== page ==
Nathan Chen tops Grand Prix Final short program (video)

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Nathan Chen is in position after the Grand Prix Final short program to claim the biggest win for a U.S. skater since the Sochi Olympics.

The 18-year-old national champion leads by 1.81 points after totaling 103.32 in Thursday’s short in Nagoya, Japan.

Chen hit a quadruple Lutz-triple toe loop combination, a quad flip and a triple Axel — with some low-grade landings — in the biggest event this season before the Olympics.

Chen can become the first U.S. singles skater to win the Grand Prix Final since Alissa Czisny in 2010 after Friday’s free skate.

Chen’s top rival in Nagoya, Japanese world silver medalist Shoma Uno, fell after landing his last jump, a triple Axel, and sits second in his hometown.

Past U.S. champions Jason Brown and Adam Rippon, the only men in the six-skater field not to attempt a quad jump, are fourth and sixth, respectively.

Grand Prix Final: Full Scores | TV Schedule

The Grand Prix Final is the second-biggest annual competition after the world championships. This season, it is the single biggest indicator of Olympic medal prospects.

It takes the top six skaters per discipline from the fall Grand Prix series. However, this season’s men’s field is lacking.

The world’s other top men’s skaters — world gold and bronze medalists Yuzuru Hanyu and Jin Boyang and two-time world champion Javier Fernandez — aren’t in Nagoya. Each dealt with illness or injury this fall but is expected to be fine for the Olympics, where they should join Chen and Uno as the medal favorites.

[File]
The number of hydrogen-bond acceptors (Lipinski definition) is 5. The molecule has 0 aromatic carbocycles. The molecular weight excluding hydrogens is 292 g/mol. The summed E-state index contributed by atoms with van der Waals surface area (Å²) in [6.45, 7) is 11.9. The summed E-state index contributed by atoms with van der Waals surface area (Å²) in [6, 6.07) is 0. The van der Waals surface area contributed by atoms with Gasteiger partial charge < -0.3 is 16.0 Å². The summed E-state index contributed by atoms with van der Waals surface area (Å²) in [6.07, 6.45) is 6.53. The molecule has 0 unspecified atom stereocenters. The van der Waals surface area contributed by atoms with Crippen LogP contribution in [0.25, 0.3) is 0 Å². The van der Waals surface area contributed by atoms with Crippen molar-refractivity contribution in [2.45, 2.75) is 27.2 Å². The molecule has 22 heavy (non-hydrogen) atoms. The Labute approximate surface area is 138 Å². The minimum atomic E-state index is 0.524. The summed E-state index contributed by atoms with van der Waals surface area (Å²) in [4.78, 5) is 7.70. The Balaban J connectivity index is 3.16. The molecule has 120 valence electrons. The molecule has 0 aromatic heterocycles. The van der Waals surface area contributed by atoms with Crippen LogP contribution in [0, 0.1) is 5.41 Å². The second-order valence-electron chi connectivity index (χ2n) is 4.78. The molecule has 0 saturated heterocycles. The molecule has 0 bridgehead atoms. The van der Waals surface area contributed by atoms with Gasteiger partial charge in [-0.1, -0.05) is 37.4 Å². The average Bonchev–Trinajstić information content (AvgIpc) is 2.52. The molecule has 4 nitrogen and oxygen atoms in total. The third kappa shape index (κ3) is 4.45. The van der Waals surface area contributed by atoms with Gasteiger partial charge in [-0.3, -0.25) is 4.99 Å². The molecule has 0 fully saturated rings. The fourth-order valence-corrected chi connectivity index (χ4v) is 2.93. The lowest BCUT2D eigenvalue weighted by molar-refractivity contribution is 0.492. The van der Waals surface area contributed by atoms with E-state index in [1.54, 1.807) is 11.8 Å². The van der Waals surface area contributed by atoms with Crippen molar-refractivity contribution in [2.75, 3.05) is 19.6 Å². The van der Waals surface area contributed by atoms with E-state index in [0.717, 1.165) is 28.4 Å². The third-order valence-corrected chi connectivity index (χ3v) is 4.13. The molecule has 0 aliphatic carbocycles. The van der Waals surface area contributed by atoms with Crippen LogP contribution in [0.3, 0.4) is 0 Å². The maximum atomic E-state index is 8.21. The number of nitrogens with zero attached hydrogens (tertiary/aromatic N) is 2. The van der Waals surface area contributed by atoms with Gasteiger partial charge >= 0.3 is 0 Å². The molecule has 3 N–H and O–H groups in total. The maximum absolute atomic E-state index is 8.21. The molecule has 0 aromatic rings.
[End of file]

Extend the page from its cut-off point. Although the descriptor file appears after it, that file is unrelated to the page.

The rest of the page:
Chen broke out at last year’s Grand Prix Final in his first senior international season, topping the free skate to finish second overall behind Hanyu.

A month later, he became the youngest U.S. men’s champion since 1966 and the first man to land five quads in one program.

Then in February, he beat Hanyu and Uno at the Four Continents Championships at the Olympic venue. He entered worlds with medal hopes but finished sixth.

He is the only undefeated male singles skater this season.

Later Thursday, the short dance went to form.

France’s Gabriella Papadakis and Guillaume Cizeron tallied a personal-best 82.07. They lead Canadians Tessa Virtue and Scott Moir by .54 going into Saturday’s free dance.

U.S. couples are in third, fourth and fifth place, led by national champions Maia Shibutani and Alex Shibutani.

Papadakis and Cizeron, the 2015 and 2016 World champions, lost all three head-to-heads with the 2010 Olympic champions Virtue and Moir last season.

But this season, the French bettered the world record at both of their Grand Prix events going into their first head-to-head with Virtue and Moir this week.

The pairs short brought the surprise of the day.

Chinese Sui Wenjing and Han Cong, the world champions and top-ranked skaters this season by 10 points, are in third place going into Saturday’s free skate.

That’s because Han fell on their side-by-side triple toe loops.

The leaders are Germans Aljona Savchenko and Bruno Massot, the world silver medalists, by a slim six tenths of a point over world bronze medalists Yevgenia Tarasova and Vladimir Morozov of Russia.

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Grand Prix Final Short Programs
1. Nathan Chen (USA) — 103.32
2. Shoma Uno (JPN) — 101.51
3. Mikhail Kolyada (RUS) — 99.22
4. Jason Brown (USA) — 89.02
5. Sergei Voronov (RUS) — 87.77
6. Adam Rippon (USA) — 86.19

Ice Dance
1. Gabriella Papadakis/Guillaume Cizeron (FRA) — 82.07
2. Tessa Virtue/Scott Moir (CAN) — 81.53